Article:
Although we don't believe in timing the market or panicking over market movements, we do like to keep an eye on big changes -- just in case they're material to our investing thesis.

What: Shares of Weight Watchers International plunged 20% today after the weight management specialist posted a disappointing second quarter, cut its full-year forecast, and said that CEO David Kirchhoff has resigned.

So what: The stock has been walloped in 2013 on disappointing recruitment trends, and the Q2 results -- EPS fell 15% year over year on a revenue drop of 4% -- coupled with downbeat guidance for the full year suggest that the competitive environment is only getting tougher. And while Weight Watchers said that CEO David Kirchhoff is stepping down to "pursue other opportunities," the surprise move doesn't exactly give investors a good feeling over the company's near-term turnaround prospects.


Now what: The company now sees full-year EPS of $3.55-$3.70, down from its prior view of $3.60-$3.90 and below Wall Street's view of $3.72. "While I'm excited about the team's plans for the January 2014 campaign, the 2013 recruitment weakness means that we'll start 2014 with fewer active members and therefore a lower earnings base," said newly appointed CEO Jim Chambers. "That said, I believe in our strategic potential and I am confident that we have the building blocks in place to enable a meaningful transformation over the next few years." More important, with the stock now off more than 30% from its 52-week highs and trading at a forward P/E of roughly 10, betting on that long-term improvement might be a decent idea.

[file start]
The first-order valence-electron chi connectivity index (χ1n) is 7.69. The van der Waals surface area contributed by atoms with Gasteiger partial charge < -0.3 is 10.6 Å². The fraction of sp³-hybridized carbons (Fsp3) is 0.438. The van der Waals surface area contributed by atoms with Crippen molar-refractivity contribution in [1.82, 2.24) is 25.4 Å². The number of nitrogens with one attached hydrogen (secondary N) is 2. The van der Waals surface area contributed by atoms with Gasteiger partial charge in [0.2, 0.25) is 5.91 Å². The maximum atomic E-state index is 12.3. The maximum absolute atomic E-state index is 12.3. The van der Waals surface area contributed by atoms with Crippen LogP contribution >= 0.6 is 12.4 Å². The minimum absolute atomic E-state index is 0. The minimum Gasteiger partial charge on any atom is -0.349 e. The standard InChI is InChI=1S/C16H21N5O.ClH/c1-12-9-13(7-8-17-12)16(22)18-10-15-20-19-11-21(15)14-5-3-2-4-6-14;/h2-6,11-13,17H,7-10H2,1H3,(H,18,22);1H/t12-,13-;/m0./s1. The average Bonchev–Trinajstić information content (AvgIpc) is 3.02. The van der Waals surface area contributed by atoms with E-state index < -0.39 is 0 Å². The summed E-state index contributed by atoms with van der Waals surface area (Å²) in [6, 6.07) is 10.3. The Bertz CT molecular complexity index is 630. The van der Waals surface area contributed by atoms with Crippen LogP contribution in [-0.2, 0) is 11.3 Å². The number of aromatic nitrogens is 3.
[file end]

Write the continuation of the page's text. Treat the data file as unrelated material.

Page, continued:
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The article Why Weight Watchers Shares Slimmed Down originally appeared on Fool.com.

Fool contributor Brian Pacampara has no position in any stocks mentioned. The Motley Fool has no position in any of the stocks mentioned. Try any of our Foolish newsletter services free for 30 days. We Fools may not all hold the same opinions, but we all believe that considering a diverse range of insights makes us better investors. The Motley Fool has a disclosure policy.

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